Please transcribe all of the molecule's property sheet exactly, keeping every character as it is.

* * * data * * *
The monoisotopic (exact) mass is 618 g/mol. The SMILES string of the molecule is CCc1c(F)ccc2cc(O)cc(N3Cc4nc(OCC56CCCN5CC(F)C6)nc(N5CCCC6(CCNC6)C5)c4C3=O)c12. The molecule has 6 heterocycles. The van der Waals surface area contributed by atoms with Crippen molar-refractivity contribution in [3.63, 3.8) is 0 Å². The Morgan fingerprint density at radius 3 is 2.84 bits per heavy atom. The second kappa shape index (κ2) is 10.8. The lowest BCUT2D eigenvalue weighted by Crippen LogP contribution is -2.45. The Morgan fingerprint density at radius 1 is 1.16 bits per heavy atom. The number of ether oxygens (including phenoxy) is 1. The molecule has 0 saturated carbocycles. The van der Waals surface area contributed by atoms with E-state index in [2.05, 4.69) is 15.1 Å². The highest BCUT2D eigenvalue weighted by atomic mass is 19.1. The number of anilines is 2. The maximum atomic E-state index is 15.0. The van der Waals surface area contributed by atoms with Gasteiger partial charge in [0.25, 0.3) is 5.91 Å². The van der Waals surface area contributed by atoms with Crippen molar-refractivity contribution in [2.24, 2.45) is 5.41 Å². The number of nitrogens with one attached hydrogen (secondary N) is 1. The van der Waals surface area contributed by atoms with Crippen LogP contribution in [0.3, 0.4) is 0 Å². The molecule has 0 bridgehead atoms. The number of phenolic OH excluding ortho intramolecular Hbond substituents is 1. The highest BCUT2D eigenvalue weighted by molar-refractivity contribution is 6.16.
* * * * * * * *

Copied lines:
The monoisotopic (exact) mass is 618 g/mol. The SMILES string of the molecule is CCc1c(F)ccc2cc(O)cc(N3Cc4nc(OCC56CCCN5CC(F)C6)nc(N5CCCC6(CCNC6)C5)c4C3=O)c12. The molecule has 6 heterocycles. The van der Waals surface area contributed by atoms with Crippen molar-refractivity contribution in [3.63, 3.8) is 0 Å². The Morgan fingerprint density at radius 3 is 2.84 bits per heavy atom. The second kappa shape index (κ2) is 10.8. The lowest BCUT2D eigenvalue weighted by Crippen LogP contribution is -2.45. The Morgan fingerprint density at radius 1 is 1.16 bits per heavy atom. The number of ether oxygens (including phenoxy) is 1. The molecule has 0 saturated carbocycles. The van der Waals surface area contributed by atoms with E-state index in [2.05, 4.69) is 15.1 Å². The highest BCUT2D eigenvalue weighted by atomic mass is 19.1. The number of anilines is 2. The maximum atomic E-state index is 15.0. The van der Waals surface area contributed by atoms with Gasteiger partial charge in [0.25, 0.3) is 5.91 Å². The van der Waals surface area contributed by atoms with Crippen molar-refractivity contribution in [2.24, 2.45) is 5.41 Å². The number of nitrogens with one attached hydrogen (secondary N) is 1. The van der Waals surface area contributed by atoms with Crippen LogP contribution in [0.3, 0.4) is 0 Å². The molecule has 0 bridgehead atoms. The number of phenolic OH excluding ortho intramolecular Hbond substituents is 1. The highest BCUT2D eigenvalue weighted by molar-refractivity contribution is 6.16.